Tomislav Piplica

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Tomislav Piplica
Personal information
Date of birth (1969-04-05) 5 April 1969 (age 49)
Place of birth Bugojno, SFR Yugoslavia
Height 1.82 m (6 ft 0 in)
Playing position Goalkeeper
Youth career
Senior career*
Years Team Apps (Gls)
1981–1989 Iskra
1989–1991 Zagreb
1991–1992 Istra 15 (0)
1993–1997 Segesta 115 (4)
1997–1998 Samobor 14 (0)
1998–2009 Energie Cottbus 248 (0)
2013 FC Eilenburg 10 (0)
National team
1987 Yugoslavia U-20
2001–2002 Bosnia and Herzegovina 9 (0)
Teams managed
2009–2011 Energie Cottbus (Goalkeeper Coach / Scout)
2010–2014 Bosnia and Herzegovina (Goalkeeper Coach)
2012–2013 FC Eilenburg (Co-Manager)
2012 → SC Hartenfels Torgau 04 (Interim)
2013–2015 FC Eilenburg
* Senior club appearances and goals counted for the domestic league only

Tomislav Piplica (born 5 April 1969) is a Bosnian-Herzegovinian football manager who formerly played as goalkeeper. His nickname is "Pipi" and he is considered to be a cult-goalkeeper, in Germany as well as in Bosnia and Herzegovina.[1]


Piplica has played in his career for NK Iskra, NK Zagreb, NK Istra 1961, HNK Segesta, NK Samobor and FC Energie Cottbus.[1][2]

He is famous not only as a cult-goalkeeper.[1] but also for well known goalkeeping blunders.[3] He is especially well remembered for his own goal against Borussia Mönchengladbach in 2002, in which he appeared to head the ball into his own net, after standing rooted to his line.[4] In this particular game Energie Cottbus was leading 3–2, but with four minutes to go, Piplica's howler leveled the game at 3–3, and it finished that way.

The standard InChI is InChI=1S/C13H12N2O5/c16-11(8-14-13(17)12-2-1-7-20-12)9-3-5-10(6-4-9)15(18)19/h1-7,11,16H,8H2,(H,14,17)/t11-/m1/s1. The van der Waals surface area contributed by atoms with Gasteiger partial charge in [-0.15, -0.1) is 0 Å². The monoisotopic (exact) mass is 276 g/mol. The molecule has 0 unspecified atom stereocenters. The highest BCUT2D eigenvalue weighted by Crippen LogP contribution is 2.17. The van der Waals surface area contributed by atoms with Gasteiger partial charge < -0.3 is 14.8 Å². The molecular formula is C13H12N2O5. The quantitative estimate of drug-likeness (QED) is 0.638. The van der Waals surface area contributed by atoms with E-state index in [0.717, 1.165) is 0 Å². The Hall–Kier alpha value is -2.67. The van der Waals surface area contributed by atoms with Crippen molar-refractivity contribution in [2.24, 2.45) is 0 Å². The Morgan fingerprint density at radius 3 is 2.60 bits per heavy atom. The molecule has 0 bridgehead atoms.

Nevertheless, Piplica has a cult status with Energie fans, who nicknamed him "Pipi", and for the club president Ulrich Lepsch who claims that he was always special with special status in Cottbus.[1]

Until the end of 2012, Piplica held the post of sports director of SC Hartenfels Torgau 04 and he also helped as a coach.[5] On 9 November 2012, Piplica announced at the age of 43 years his playing comeback as a goalkeeper in the sixth division side FC Eilenburg,[6] as their goalkeeper had broken his arm in an accident.

International career[edit]

As a teenager Piplica was part of the Yugoslavian squad that won the 1987 FIFA Under-20 World Cup. However, as a backup goalkeeper to Dragoje Leković, he didn't get a single minute of action throughout the six matches. Piplica has also played internationally for the Bosnia and Herzegovina national football team.[2]

Coaching career[edit]

After retiring he was named as scout and goalkeeper coach of his last club FC Energie Cottbus on 24 June 2009.[7] On 12 February 2010, he was additionally named as the new goalkeeper coach of the Bosnia and Herzegovina national football team.[8] On 15 October 2013, Bosnia and Herzegovina qualified for FIFA World Cup 2014.

On 5 January 2010, Piplica received his UEFA Pro Licence in Football Association of Bosnia and Herzegovina's educational facility in Jablanica, Bosnia and Herzegovina.[9]


He holds dual Bosnian-Herzegovinian and Croatian citizenship.


  1. ^ a b c d "Kult-Keeper wird Torwart-Trainer, Scout und Klub-Repräsentant" (in German). 24 June 2009. Retrieved 24 December 2009.
  2. ^ a b "Tomislav Piplica – "hautnah" bei (20.10.07)" (in German). 20 October 2007. Retrieved 12 February 2010.
  3. ^ "Tomislav Piplica has a Habit of Making Goalkeeper Blunders". 11 December 2006. Archived from the original on 11 December 2007. Retrieved 10 September 2007.
  4. ^ ""Unheimlicher Bock" von Piplica" (in German). 7 April 2002. Retrieved 20 November 2007.
  5. ^ Braune, Marcel (8 January 2013). "Piplica tritt zurück". Torgauer Zeitung (in German). Retrieved 15 January 2015.
  6. ^ Brenner, Helmut (8 November 2012). "Pipi bleibt weiter unser Trainer". Torgauer Zeitung (in German).
  7. ^ "Tomislav Piplica bleibt Energie treu" (in German). 24 June 2009. Retrieved 24 December 2009.
  8. ^ "Tomislav Piplica wird Co-Trainer in Bosnien" (in German). Focus Online. 12 February 2010. Retrieved 12 February 2010.
  9. ^ "Profesionalne licence Barbarezu, Piplici i kolegama" (in Bosnian). 5 January 2011. Retrieved 23 March 2012.

External links[edit]